While Web traffic coming in and going out of Iran fell dramatically in the days after the contested Iranian election—with email, video and secure shell protocol traffic plummeting 50 to 80 percent from pre-election levels—the latest numbers suggest that the flow of information has been beginning to slouch back to normal.
Arbor Networks’ Craig Labovitz tells Ares that after rerunning the data Monday night, he found that “broadly, the traffic is still diminished, but it has gone up over the past few days.”
While he hasn’t conducted a full analysis, Labovitz estimates that traffic across the spectrum of video, email and other Web applications has rebounded about 30 to 40 percent over the past several days, as more Iranians are finding ways around the filters. While still diminished, “there’s still gigabits of traffic entering and leaving the country,” he says, adding that while the volume would be considered light for a Western country, for Iran, it’s a significant amount.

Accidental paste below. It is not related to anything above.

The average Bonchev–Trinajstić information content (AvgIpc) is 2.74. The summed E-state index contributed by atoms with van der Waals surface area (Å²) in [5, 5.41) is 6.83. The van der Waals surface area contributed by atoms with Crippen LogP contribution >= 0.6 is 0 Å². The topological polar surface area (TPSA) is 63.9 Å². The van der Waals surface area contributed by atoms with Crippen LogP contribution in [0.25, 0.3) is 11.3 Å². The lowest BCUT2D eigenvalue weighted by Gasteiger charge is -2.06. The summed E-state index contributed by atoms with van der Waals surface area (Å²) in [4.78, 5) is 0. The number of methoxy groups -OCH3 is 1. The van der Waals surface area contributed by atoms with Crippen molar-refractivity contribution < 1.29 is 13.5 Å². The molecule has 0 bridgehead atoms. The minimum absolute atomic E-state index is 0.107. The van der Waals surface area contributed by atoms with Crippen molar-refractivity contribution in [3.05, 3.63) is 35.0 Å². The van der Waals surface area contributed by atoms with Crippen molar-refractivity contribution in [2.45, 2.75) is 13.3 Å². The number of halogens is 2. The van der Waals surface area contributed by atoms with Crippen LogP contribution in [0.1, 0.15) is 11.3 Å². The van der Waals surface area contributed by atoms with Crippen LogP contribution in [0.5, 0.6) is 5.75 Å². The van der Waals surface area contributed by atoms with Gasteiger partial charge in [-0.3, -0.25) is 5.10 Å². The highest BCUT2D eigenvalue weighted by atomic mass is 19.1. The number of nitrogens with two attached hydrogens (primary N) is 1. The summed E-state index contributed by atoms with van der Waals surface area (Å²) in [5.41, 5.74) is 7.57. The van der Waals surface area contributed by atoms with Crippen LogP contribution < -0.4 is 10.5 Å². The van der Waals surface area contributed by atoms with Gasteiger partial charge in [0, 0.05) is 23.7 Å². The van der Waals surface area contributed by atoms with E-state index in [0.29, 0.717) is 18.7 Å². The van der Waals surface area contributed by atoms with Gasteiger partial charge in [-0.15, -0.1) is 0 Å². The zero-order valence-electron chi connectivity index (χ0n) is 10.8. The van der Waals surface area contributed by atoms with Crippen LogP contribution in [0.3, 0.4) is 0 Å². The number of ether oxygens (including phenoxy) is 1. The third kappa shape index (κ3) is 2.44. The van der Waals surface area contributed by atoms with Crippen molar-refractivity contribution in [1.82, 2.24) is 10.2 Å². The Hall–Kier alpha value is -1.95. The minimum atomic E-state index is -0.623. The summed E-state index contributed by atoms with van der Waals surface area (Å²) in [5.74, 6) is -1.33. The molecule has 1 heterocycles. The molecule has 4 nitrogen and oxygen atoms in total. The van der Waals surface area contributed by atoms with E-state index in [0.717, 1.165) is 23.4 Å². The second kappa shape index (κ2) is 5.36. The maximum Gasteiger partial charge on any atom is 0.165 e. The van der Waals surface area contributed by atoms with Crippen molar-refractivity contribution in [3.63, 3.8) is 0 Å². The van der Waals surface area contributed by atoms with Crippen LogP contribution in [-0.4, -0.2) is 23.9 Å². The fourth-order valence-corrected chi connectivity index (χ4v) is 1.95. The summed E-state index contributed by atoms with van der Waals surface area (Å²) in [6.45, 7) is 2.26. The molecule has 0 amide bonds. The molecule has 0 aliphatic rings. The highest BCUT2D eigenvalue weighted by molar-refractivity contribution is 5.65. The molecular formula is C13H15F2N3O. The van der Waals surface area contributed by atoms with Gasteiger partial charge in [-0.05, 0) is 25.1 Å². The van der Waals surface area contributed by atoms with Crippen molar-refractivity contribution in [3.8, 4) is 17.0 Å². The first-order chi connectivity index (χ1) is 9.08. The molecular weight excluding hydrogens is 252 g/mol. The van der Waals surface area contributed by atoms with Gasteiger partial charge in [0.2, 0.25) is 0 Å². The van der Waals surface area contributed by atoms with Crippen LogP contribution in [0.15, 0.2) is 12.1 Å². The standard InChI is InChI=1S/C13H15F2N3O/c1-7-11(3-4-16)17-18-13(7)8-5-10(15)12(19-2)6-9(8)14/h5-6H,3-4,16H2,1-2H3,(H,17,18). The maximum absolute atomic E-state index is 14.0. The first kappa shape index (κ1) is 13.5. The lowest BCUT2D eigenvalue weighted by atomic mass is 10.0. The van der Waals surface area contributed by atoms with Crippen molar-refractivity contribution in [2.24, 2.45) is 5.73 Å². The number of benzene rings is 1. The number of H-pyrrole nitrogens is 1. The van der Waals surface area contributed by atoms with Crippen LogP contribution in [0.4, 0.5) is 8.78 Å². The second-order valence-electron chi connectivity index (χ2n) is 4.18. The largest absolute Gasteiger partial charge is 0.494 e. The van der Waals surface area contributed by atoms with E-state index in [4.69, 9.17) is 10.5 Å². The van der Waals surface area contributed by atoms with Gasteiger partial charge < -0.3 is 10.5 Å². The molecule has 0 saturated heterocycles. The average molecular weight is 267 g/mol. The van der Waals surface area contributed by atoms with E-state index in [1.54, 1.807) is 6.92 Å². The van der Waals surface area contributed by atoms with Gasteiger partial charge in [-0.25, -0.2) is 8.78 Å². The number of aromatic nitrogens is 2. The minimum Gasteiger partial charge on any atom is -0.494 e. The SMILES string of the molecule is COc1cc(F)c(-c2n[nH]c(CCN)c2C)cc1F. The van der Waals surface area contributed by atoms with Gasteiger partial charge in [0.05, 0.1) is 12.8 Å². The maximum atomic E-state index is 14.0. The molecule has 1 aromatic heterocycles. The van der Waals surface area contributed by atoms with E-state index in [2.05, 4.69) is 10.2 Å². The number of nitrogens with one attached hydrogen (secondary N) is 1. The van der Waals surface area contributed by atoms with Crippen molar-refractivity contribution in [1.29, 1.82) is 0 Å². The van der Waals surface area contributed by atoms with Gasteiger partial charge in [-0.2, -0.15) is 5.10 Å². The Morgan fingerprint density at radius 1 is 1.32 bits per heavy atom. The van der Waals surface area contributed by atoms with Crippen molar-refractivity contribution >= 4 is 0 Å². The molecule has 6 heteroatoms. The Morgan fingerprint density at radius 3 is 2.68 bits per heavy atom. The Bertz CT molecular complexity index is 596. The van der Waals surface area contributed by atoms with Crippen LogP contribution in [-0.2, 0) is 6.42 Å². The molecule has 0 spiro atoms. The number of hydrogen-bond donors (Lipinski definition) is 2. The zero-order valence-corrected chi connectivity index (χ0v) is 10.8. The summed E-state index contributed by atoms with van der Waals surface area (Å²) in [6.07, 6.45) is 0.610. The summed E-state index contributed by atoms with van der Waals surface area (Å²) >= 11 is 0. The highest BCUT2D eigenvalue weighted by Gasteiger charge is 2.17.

“The way to view this is that Iran has the capability to block all communication if possible … what they have done is made it terribly inconvenient for the average citizen to communicate,” while leaving the door open for those with some pretty basic skills to continue to send and receive information.